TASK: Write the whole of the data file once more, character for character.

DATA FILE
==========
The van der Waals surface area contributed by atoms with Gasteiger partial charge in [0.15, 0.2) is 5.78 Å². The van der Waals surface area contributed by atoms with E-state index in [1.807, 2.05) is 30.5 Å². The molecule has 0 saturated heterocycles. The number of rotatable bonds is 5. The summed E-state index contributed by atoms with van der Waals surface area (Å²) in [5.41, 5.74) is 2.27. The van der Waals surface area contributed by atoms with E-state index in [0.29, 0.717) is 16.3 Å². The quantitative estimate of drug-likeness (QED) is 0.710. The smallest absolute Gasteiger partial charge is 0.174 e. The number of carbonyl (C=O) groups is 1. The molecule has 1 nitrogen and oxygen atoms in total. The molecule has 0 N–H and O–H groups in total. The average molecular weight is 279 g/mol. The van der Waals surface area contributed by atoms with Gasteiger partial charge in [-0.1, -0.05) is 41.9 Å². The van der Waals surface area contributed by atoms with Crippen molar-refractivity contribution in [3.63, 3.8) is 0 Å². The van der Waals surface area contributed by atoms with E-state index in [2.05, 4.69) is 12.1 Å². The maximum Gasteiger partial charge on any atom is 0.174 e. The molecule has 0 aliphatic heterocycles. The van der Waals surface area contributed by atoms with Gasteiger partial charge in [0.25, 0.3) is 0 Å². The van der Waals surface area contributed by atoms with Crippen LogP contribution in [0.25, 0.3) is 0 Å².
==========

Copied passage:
The van der Waals surface area contributed by atoms with Gasteiger partial charge in [0.15, 0.2) is 5.78 Å². The van der Waals surface area contributed by atoms with E-state index in [1.807, 2.05) is 30.5 Å². The molecule has 0 saturated heterocycles. The number of rotatable bonds is 5. The summed E-state index contributed by atoms with van der Waals surface area (Å²) in [5.41, 5.74) is 2.27. The van der Waals surface area contributed by atoms with E-state index in [0.29, 0.717) is 16.3 Å². The quantitative estimate of drug-likeness (QED) is 0.710. The smallest absolute Gasteiger partial charge is 0.174 e. The number of carbonyl (C=O) groups is 1. The molecule has 1 nitrogen and oxygen atoms in total. The molecule has 0 N–H and O–H groups in total. The average molecular weight is 279 g/mol. The van der Waals surface area contributed by atoms with Gasteiger partial charge in [-0.1, -0.05) is 41.9 Å². The van der Waals surface area contributed by atoms with Crippen molar-refractivity contribution in [3.63, 3.8) is 0 Å². The van der Waals surface area contributed by atoms with E-state index in [2.05, 4.69) is 12.1 Å². The maximum Gasteiger partial charge on any atom is 0.174 e. The molecule has 0 aliphatic heterocycles. The van der Waals surface area contributed by atoms with Gasteiger partial charge in [0.25, 0.3) is 0 Å². The van der Waals surface area contributed by atoms with Crippen LogP contribution in [0.25, 0.3) is 0 Å².